The Archbishop and the priest that leads the city's Jesuit university find themselves in the headlines for their positions on fundraising and religion. And it's the Masons vs. the Catholics before the Missouri Supreme Court.
A recent column in the St. Louis Post Dispatch by Bill McClellan offered a satirical take on two local Catholic leaders, something that probably wouldn't have been conceivable even a decade ago. Both are taking heat for actions they have taken relating to fund raising.
Archbishop Raymond Burke took the unusual step of withdrawing from the board of the Cardinal Glennon Children's Hospital Foundation (EIN 43-1754347 Form 990) when the board refused to disinvite singer Sheryl Crow from a fundraising event for the Bob Costas Cancer Center.
Ms. Crow, who hails from Missouri's bootheel region, had appeared in a television ad during the election campaign last fall on behalf of an amendment to the MIssouri constitution to protect embryonic cell research, a position that the Catholic Church opposes on moral grounds. However, the archbishop didn't raise his objection until early March of this year.
The board, which has about sixty members, including both Mr. Costas and sports broadcaster Dan Dierdorf, refused to go along with the eleventh-hour request, which led to the archbishop's withdrawal from the board. Ms. Crow had been scheduled last year, but had to cancel to deal with her own breast cancer. The event went forward, with the fundraisers hoping to sell out the 4,300 seat Fox Theater with tickets going for $35 to $100.
The archbishop's press release explains that his position as chair is ex officio, which means that technically he can't resign without changing the by-laws of the organization. So evidently it was just a means to call attention to the issue. If so, it was not entirely successful, as an informal poll in the St. Louis Post Dispatch showed readers opposed to the archbishop's actions by a two-to-one margin.
Meanwhile, across town Lawrence Biondi, the Jesuit priest who heads up St. Louis University (EIN 43-0654872 Form 990), has successfully argued that a provision in Missouri's constitution that prevents municipalities from providing assistance to religious schools and institutions does not apply to St. Louis University.
SLU wanted to take advantage of $8 million in tax-increment financing offered by the city of St. Louis to help build a new arena for Billiken basketball. To do so, it had to contend with a lawsuit by the Masonic Temple Association of St. Louis (title-holding corporation EIN 43-0396325 Form 990). The university prevailed by convincing the Missouri Supreme Court (6-1) that it was not controlled by a religious creed.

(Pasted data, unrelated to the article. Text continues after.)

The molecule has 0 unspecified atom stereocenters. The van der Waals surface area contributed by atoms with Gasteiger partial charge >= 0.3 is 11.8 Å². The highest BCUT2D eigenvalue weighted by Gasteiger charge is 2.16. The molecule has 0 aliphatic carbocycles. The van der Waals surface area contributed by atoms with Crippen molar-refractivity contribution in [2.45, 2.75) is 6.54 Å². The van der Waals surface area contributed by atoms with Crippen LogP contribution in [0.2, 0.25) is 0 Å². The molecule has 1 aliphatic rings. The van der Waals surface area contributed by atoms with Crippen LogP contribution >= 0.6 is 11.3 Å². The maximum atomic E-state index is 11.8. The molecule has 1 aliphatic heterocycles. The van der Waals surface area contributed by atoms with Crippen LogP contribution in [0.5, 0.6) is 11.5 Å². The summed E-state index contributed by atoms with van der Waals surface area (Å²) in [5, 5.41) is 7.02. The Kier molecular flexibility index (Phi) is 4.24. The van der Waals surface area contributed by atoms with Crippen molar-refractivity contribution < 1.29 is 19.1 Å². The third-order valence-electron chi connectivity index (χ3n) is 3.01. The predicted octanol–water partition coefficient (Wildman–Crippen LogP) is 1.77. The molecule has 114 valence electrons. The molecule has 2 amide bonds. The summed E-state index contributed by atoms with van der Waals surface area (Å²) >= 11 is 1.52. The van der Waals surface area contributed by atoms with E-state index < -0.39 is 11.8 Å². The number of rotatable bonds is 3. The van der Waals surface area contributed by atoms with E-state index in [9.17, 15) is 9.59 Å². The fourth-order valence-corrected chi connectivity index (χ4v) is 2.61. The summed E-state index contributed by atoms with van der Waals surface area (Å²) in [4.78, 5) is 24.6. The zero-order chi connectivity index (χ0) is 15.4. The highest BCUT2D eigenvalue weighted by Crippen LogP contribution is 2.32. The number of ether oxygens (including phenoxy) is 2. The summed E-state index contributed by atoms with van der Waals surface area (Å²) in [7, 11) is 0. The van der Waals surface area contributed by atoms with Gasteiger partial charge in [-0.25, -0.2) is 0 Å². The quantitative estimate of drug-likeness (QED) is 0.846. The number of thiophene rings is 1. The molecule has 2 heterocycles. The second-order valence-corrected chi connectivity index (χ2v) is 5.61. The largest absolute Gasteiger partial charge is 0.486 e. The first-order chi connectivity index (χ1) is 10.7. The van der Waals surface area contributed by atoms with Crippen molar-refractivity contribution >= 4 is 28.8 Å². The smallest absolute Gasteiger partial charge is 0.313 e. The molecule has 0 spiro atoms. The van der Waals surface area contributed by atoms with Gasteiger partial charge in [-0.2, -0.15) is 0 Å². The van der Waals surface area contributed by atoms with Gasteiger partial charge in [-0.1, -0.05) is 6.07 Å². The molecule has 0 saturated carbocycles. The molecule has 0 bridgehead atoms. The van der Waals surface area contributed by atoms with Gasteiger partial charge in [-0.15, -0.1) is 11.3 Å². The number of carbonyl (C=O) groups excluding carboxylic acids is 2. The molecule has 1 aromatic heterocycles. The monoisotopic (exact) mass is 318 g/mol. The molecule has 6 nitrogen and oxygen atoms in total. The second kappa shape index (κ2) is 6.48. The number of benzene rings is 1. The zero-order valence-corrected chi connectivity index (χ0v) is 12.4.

To the press, this had the appearance that the university was denying its faith to get the $8 million. To others, like the Urban Review STL blog, it was just a power play, a case of money intended to relieve a blighted blocks on Grand Avenue being diverted to a sports complex several blocks away.
The entire project is costing $80 million, including $42 million in bonds, $30 million in contributions, and $8 million in TIF funds. The arena will be named for Richard Chaifetz, a Chicago alumni of SLU, who gave $12 million.
Rev. Biondi has also been under attack for his recent abrupt firing of basketball coach Brad Soderberg over the head of the university's athletic director Cheryl Levick, who had wanted him to stay another year. He explained to the Post Dispatch that "college athletics today is a business" and Mr. Soderberg hadn't achieved postseason play for the team over five seasons.
Rev. Biondi also took the lead in offering Rick Majerus a six year contract. Mr. Majerus, most recently with ESPN, had a career record of 422-147 with the University of Utah, Marquette, and Ball State.
One thing is clear: leaders of Catholic nonprofit institutions are no longer getting the benefit of the doubt, at least in St. Louis.